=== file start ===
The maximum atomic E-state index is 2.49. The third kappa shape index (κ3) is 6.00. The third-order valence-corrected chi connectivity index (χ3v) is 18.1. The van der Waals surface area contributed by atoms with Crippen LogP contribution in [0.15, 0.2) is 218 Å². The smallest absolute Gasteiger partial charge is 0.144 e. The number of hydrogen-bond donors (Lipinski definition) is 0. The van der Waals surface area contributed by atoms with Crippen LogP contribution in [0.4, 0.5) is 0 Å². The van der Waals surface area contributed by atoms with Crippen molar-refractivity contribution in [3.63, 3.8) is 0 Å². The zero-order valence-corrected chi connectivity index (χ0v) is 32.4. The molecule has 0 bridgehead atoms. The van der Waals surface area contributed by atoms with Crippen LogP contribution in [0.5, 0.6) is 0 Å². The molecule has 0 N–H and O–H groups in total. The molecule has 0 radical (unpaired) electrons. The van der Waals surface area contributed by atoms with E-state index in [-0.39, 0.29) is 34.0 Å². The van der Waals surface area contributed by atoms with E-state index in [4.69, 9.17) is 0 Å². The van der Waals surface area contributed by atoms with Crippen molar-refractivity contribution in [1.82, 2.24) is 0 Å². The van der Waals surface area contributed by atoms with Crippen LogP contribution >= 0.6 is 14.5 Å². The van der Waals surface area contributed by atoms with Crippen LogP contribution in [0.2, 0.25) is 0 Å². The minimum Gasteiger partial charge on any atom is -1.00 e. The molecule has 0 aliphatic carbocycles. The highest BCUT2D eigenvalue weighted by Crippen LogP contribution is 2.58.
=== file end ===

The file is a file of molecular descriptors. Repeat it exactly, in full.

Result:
The maximum atomic E-state index is 2.49. The third kappa shape index (κ3) is 6.00. The third-order valence-corrected chi connectivity index (χ3v) is 18.1. The van der Waals surface area contributed by atoms with Crippen LogP contribution in [0.15, 0.2) is 218 Å². The smallest absolute Gasteiger partial charge is 0.144 e. The number of hydrogen-bond donors (Lipinski definition) is 0. The van der Waals surface area contributed by atoms with Crippen LogP contribution in [0.4, 0.5) is 0 Å². The van der Waals surface area contributed by atoms with Crippen molar-refractivity contribution in [3.63, 3.8) is 0 Å². The zero-order valence-corrected chi connectivity index (χ0v) is 32.4. The molecule has 0 bridgehead atoms. The van der Waals surface area contributed by atoms with Crippen LogP contribution in [0.5, 0.6) is 0 Å². The molecule has 0 N–H and O–H groups in total. The molecule has 0 radical (unpaired) electrons. The van der Waals surface area contributed by atoms with E-state index in [-0.39, 0.29) is 34.0 Å². The van der Waals surface area contributed by atoms with E-state index in [4.69, 9.17) is 0 Å². The van der Waals surface area contributed by atoms with Crippen molar-refractivity contribution in [1.82, 2.24) is 0 Å². The van der Waals surface area contributed by atoms with Crippen LogP contribution >= 0.6 is 14.5 Å². The van der Waals surface area contributed by atoms with Crippen LogP contribution in [0.2, 0.25) is 0 Å². The minimum Gasteiger partial charge on any atom is -1.00 e. The molecule has 0 aliphatic carbocycles. The highest BCUT2D eigenvalue weighted by Crippen LogP contribution is 2.58.